By Renard Teipelke
Imagine the following situation: A city needs a new or extended piece of infrastructure and as a result it has to deal with the World Heritage status of a corresponding place/building/structure. Often big fights come with the discussion about what to do with the World Heritage Site once it stands in perceived or actual conflict with urban development necessities. On the other hand, the Intangible Cultural Heritage is much less under the spotlight. Both heritage labels are related to the UNESCO’s preservation work. The first label has received much attention in media and politics over the decades, the second label has just recently been framed into the international Convention for the Safeguarding of Intangible Cultural Heritage (adopted in 2003, came into force in 2006). More and more countries are ratifying the convention and the listed heritages exemplify a very different perspective on culture(s) and its protection and promotion.
A World Heritage Site (such as the Acropolis in Athens) is a nice thing; although, it has a rather external function and effect: A World Heritage Site attracts visitors. It also characterizes places. But it is pretty much concrete, stable, and static. On the other hand, an Intangible Cultural Heritage is nothing without people. Human activities and actions ‘make’ such a heritage – and constantly reproduce it. The list of Intangible Cultural Heritages ranges from place-/group-specific dances, songs, and performances to various crafts and skills. In some cases, an ignorant outsider might view an Intangible Cultural Heritage as people just coming together for doing something. However, this is exactly what makes an Intangible Cultural Heritage very relevant: It has a strong internal function and effect. Without any doubt, visitors like to enjoy ‘traditional’ shows performed by ethnic groups (particularly in front of World Heritage Sites…). But the actual activities of writing, speaking, cooking, singing, or moving in a certain style are a dynamic element that can hold together people of a specific background, particular interest, or shared identity.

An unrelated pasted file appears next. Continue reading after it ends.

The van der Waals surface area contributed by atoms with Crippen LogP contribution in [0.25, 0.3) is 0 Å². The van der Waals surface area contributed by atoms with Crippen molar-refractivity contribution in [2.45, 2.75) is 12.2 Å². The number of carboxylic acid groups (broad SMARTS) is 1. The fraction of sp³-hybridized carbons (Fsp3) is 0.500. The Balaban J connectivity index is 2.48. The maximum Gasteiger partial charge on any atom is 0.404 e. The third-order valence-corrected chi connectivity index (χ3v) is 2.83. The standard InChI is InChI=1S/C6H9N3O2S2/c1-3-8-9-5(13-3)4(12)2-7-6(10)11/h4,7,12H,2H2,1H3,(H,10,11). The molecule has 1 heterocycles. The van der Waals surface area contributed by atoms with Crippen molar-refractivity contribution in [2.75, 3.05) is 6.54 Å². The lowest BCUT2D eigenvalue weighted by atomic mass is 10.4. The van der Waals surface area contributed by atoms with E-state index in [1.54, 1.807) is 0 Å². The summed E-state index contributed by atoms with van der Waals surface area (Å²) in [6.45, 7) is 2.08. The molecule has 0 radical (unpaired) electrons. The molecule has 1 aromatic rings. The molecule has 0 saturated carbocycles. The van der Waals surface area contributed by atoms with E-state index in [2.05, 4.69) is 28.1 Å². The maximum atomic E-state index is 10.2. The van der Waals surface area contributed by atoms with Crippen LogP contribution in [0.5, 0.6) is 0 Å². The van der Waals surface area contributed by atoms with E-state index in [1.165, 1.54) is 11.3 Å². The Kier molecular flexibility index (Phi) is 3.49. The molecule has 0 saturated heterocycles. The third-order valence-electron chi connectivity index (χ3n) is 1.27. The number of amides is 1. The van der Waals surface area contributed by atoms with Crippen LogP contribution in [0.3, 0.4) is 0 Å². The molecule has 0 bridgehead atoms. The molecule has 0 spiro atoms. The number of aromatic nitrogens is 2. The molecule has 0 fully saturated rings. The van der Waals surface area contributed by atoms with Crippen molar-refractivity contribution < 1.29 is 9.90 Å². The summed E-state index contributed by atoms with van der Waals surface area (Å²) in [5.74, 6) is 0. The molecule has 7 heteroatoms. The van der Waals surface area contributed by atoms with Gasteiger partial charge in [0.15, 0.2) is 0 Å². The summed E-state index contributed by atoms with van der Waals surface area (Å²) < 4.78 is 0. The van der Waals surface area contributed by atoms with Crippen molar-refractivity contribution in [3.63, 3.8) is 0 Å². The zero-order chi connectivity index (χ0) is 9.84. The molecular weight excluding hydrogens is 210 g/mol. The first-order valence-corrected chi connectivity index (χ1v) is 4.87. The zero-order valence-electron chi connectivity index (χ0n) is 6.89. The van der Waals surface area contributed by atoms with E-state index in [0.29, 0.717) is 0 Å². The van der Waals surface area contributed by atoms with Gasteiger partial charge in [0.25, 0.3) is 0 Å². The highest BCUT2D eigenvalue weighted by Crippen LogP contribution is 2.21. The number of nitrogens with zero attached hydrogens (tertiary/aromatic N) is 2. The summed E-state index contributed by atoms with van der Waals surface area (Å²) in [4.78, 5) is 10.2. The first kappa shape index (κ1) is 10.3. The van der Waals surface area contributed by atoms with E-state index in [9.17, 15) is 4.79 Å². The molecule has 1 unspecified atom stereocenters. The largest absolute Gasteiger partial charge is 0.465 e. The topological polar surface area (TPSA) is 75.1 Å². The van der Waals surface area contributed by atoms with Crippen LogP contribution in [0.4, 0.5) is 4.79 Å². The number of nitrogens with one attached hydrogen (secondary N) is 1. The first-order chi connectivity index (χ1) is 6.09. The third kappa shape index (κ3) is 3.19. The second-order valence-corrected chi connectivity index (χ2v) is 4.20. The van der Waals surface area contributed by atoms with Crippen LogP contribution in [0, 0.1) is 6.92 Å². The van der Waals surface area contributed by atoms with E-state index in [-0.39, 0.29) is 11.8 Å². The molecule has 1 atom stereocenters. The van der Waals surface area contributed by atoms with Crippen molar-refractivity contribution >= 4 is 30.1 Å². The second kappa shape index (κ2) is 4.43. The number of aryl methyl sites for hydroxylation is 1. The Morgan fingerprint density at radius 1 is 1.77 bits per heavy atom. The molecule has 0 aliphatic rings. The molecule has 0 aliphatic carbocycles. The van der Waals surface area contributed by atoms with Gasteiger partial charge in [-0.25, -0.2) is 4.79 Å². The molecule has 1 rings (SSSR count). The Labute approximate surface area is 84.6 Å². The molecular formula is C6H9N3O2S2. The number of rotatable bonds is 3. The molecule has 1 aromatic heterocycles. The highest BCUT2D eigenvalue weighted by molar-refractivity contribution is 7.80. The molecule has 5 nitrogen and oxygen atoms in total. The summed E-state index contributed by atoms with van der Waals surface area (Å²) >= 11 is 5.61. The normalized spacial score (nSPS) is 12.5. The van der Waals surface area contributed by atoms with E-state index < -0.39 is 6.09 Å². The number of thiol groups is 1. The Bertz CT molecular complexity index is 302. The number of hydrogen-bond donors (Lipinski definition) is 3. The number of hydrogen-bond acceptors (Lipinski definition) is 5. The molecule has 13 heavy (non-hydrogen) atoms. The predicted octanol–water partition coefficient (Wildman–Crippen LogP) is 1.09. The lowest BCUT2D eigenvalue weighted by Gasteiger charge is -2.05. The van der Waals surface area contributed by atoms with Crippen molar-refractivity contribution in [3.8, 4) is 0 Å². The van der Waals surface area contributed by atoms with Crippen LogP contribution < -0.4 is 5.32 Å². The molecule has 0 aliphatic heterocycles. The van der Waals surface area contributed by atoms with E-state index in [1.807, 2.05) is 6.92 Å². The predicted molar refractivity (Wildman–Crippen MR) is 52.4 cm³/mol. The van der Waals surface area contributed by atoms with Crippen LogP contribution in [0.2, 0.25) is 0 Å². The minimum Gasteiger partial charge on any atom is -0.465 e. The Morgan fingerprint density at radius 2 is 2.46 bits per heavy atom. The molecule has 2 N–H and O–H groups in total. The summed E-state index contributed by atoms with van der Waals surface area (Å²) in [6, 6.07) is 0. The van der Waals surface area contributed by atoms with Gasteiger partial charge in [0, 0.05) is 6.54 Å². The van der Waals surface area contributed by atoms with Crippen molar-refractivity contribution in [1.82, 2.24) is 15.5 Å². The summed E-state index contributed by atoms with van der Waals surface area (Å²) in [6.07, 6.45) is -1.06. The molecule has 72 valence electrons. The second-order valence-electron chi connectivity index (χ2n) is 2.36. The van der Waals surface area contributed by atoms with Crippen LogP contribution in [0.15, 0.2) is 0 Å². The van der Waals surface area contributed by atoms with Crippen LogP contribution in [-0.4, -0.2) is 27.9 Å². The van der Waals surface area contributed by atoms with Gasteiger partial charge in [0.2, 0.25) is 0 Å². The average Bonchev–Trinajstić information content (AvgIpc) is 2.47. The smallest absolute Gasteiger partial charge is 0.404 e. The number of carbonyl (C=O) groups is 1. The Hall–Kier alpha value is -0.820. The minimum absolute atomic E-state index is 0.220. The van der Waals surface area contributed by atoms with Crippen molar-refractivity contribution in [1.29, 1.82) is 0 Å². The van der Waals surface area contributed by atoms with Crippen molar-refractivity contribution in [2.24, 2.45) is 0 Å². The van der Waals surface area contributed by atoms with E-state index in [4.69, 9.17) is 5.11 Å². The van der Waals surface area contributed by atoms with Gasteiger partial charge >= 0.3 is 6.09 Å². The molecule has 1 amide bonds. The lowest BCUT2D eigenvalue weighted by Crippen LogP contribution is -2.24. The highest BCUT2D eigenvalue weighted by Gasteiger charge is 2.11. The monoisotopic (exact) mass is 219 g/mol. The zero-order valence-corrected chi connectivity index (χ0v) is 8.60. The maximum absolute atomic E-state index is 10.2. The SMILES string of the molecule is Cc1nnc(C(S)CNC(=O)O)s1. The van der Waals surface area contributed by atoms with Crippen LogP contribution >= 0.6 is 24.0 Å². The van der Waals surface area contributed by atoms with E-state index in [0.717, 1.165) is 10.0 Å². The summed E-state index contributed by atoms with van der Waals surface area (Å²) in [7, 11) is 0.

The intangibility of these heritages makes their preservation challenging. While a World Heritage Site might need mortar to prevent its physical deterioration, an Intangible Cultural Heritage needs people for its existence. Telling from the growing list of such heritages, there seem to be enough people keen to preserve and foster their cultural foundations of working and living. Germany, for instance, started this year (2013) to collect applications for German Intangible Cultural Heritages and many people sent in proposals. What remains a challenge is to hold the various heritages on the list conceptually together to some degree. With examples such as the Argentine tango, Viennese coffee house culture, falconry, Chinese calligraphy, the Mediterranean diet, and Spain’s human towers, there are so many different cultural heritages that the list appears much less coherent than its counterpart, the World Heritage Site list. However, such a list might also prove that cultural heritage by definition is multi-faceted, highly diverse – and certainly worth to be protected and promoted. The next years will show in how far the label “Intangible Cultural Heritage” has helped to achieve these objectives.
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Check out Scotlnd’s ICH / Living Culture Inventory undertaken by Edinburgh Napier University